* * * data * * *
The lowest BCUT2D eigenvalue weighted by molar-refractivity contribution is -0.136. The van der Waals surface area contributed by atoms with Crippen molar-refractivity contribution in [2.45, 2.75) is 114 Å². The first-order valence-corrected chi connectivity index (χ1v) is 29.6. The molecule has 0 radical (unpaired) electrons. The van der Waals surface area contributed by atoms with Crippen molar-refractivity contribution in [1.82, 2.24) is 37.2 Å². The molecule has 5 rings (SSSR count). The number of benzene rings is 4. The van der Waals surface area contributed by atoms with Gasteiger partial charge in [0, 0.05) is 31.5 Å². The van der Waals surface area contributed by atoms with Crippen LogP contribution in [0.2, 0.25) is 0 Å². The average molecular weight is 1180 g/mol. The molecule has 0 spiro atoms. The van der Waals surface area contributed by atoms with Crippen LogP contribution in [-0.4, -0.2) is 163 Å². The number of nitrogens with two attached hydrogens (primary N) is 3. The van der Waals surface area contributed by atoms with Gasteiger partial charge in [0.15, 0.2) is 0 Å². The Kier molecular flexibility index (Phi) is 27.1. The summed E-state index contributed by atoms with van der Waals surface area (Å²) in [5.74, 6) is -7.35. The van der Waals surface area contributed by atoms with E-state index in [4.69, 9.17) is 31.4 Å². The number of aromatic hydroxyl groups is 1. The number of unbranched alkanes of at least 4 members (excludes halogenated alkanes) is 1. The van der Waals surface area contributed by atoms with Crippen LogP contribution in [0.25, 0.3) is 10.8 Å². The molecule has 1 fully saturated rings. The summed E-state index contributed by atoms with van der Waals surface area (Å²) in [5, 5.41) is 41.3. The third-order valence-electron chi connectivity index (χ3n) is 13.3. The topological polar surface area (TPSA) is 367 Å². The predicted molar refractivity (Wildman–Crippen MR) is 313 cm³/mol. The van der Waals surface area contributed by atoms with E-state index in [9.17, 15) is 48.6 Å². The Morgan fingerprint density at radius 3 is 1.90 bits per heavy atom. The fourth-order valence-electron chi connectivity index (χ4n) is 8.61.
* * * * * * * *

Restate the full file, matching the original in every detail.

The lowest BCUT2D eigenvalue weighted by molar-refractivity contribution is -0.136. The van der Waals surface area contributed by atoms with Crippen molar-refractivity contribution in [2.45, 2.75) is 114 Å². The first-order valence-corrected chi connectivity index (χ1v) is 29.6. The molecule has 0 radical (unpaired) electrons. The van der Waals surface area contributed by atoms with Crippen molar-refractivity contribution in [1.82, 2.24) is 37.2 Å². The molecule has 5 rings (SSSR count). The number of benzene rings is 4. The van der Waals surface area contributed by atoms with Gasteiger partial charge in [0, 0.05) is 31.5 Å². The van der Waals surface area contributed by atoms with Crippen LogP contribution in [0.2, 0.25) is 0 Å². The average molecular weight is 1180 g/mol. The molecule has 0 spiro atoms. The van der Waals surface area contributed by atoms with Crippen LogP contribution in [-0.4, -0.2) is 163 Å². The number of nitrogens with two attached hydrogens (primary N) is 3. The van der Waals surface area contributed by atoms with Gasteiger partial charge in [0.15, 0.2) is 0 Å². The Kier molecular flexibility index (Phi) is 27.1. The summed E-state index contributed by atoms with van der Waals surface area (Å²) in [5.74, 6) is -7.35. The van der Waals surface area contributed by atoms with E-state index in [4.69, 9.17) is 31.4 Å². The number of aromatic hydroxyl groups is 1. The number of unbranched alkanes of at least 4 members (excludes halogenated alkanes) is 1. The van der Waals surface area contributed by atoms with Crippen LogP contribution in [0.25, 0.3) is 10.8 Å². The molecule has 1 fully saturated rings. The summed E-state index contributed by atoms with van der Waals surface area (Å²) in [5, 5.41) is 41.3. The third-order valence-electron chi connectivity index (χ3n) is 13.3. The topological polar surface area (TPSA) is 367 Å². The predicted molar refractivity (Wildman–Crippen MR) is 313 cm³/mol. The van der Waals surface area contributed by atoms with E-state index in [9.17, 15) is 48.6 Å². The Morgan fingerprint density at radius 3 is 1.90 bits per heavy atom. The fourth-order valence-electron chi connectivity index (χ4n) is 8.61.